As Church factions sparred for power, 84-year-old’s body lay in freezer for a week before burial

Vishnu Varma
Eight days after she died, Mariyamma’s remains were laid to rest in a 0.17 acre land owned by the Jacobite faction.

Eighty-four-year-old Mariyamma Philip belonged to the Malankara Jacobite Syrian Christian Church. When she died on July 3, her family wished to bury her at the cemetery adjoining the Kadeesa Orthodox Cathedral in Kayamkulam, Kerala where her husband and forefathers have also been laid to rest.

But an ongoing feud between the Orthodox and Jacobite factions of the Malankara Church over ownership of churches and properties meant her body had to be stored in a hospital freezer for over a week until the tussle could be resolved. Finally on Thursday morning, eight days after she died, Mariyamma’s remains were laid to rest in a 0.17 acre land owned by the Jacobite faction and which has henceforth been designated as it’s official cemetery.

"We don’t wish to get into any more disputes. Let there be a peaceful environment," said Fr. Sabu Zachariach, the local vicar of the Jacobite faction.

"We have two separate churches but only a common cemetery. Because of the feud existing between the two factions of the Church, when someone dies, we usually bury their body supported by a court order. This is what we have been doing since the Supreme Court ruling on July 3, 2017."

In 2017, the top court had upheld the petition of the Orthodox faction giving them control over 1,100 churches over which there were disputes between the two groups.

"This time, after the Supreme Court made new observations on the matter on July 2, we did not get a favourable order from the High Court to bury the dead. Since the deceased’s husband and forefathers were buried in the cemetery, the family wanted her final resting place to be the same. But the Orthodox group did not relent. When the National Human Rights Commission stepped in as well, we searched for a new place and finally decided upon a piece of land we owned that we could use in future to bury our dead," he added.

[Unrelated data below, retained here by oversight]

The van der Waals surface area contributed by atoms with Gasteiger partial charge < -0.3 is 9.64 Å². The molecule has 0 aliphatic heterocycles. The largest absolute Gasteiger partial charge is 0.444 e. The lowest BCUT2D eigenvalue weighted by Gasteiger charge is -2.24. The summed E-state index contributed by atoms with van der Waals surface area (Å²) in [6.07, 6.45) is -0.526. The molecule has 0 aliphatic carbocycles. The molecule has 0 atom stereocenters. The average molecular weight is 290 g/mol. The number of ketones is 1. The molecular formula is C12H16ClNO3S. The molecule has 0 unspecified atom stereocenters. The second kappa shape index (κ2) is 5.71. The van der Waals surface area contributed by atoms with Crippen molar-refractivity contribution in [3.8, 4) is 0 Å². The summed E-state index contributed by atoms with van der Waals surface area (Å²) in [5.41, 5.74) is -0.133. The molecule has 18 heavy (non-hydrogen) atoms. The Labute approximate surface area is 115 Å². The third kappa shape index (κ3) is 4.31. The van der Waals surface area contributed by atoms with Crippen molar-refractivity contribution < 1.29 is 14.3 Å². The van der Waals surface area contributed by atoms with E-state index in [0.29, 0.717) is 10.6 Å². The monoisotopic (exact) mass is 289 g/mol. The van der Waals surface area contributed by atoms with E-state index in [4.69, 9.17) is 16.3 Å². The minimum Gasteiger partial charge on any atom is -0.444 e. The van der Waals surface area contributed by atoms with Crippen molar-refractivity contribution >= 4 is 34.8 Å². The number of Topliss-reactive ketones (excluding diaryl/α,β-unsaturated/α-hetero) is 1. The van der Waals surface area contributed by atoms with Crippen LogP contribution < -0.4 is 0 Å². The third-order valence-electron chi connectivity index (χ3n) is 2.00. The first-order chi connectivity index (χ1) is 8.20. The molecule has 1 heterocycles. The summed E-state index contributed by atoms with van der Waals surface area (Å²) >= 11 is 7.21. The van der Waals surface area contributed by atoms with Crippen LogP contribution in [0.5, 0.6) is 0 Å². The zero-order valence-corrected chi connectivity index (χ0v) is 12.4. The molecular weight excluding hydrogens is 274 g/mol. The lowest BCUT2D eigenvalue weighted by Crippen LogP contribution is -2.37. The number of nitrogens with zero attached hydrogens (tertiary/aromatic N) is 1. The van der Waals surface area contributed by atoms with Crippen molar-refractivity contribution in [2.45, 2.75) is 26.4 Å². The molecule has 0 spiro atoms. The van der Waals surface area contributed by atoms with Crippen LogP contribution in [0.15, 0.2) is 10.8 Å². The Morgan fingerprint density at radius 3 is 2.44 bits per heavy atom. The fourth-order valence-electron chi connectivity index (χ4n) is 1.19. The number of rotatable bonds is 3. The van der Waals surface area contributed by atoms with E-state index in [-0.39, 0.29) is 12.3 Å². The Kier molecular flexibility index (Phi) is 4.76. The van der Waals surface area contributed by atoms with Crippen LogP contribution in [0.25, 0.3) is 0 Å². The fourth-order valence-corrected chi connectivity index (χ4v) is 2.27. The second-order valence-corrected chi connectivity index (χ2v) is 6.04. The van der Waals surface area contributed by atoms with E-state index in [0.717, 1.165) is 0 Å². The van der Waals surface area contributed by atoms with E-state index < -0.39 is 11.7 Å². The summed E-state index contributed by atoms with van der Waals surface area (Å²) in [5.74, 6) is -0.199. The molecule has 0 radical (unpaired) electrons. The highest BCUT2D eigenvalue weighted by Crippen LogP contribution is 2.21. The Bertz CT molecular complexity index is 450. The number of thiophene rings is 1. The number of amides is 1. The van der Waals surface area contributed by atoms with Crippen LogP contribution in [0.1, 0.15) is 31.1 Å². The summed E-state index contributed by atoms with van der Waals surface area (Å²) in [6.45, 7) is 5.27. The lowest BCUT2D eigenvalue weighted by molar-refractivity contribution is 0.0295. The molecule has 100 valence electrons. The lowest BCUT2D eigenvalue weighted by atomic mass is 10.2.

Earlier this week, Mariyamma’s son Mathew Philip withdrew a petition from the High Court pleading for permission for his mother’s last rites to be carried at the cemetery when he realised that there would not be a favourable decision in the backdrop of the top court ruling. The Orthodox group had submitted before the court that the Kadeesa cathedral in Kayamkulam is ruled according to the 1934 constitution of the Malankara church and that anyone who abides by the same can be buried in the church cemetery.

It also said that if it’s local vicar is approached by the deceased’s family for permission regarding burial, the same would be granted. But the Jacobite faction, instead of approaching the Orthodox group, appealed to the court again citing an inpidual’s right to follow a faith and be buried in the local cemetery. To this, the High Court underlined that the Supreme Court’s 2017 ruling on the same cannot be violated.

Fr. D Geevarghese, the vicar of the Kadeesa cathedral belonging to the Orthodox group, said while his faction did not ‘oppose’ the 84-year-old’s burial, it insisted on the family and the Jacobite faction taking the permission of the vicar for the burial.

The feud between the two factions of the Malankara Church is over a century-old after they split for the first time in 1912 before reunifying in 1959. But a decade later, they split again never to unite. Since the early 70s, the Orthodox and Jacobite factions, which together command nearly 16% of the Christian population in Kerala, have been fighting over possession of churches and allied properties. Despite the Supreme Court order of 2017 in favour of the Orthodox church, the Kerala government has been in a lurch over implementation of the order. Both sides have taken fierce positions and have refused to come for conciliatory talks to resolve the dispute.

While the conflict within the local parish in Kayamkulam may have been resolved through a new cemetery, Fr. Zachariach of the Jacobite faction does not see an end to the overall rivalry across the state.

"The interesting thing is that some relatives of the deceased belonging to the Orthodox group applied so much pressure to convert her family after her death. They said, ‘if you come to our side, we will ensure a proper burial’. I can never understand their faith and belief. Can a dead person abide by a belief or a constitution?" he asked.

"My personal opinion is that let the conflict over the Church’s wealth get resolved according to what the court says. But when a person dies, there shouldn’t be a conflict over his/her burial. The government must make arrangements for people of both sides to be buried at a common ground," he added.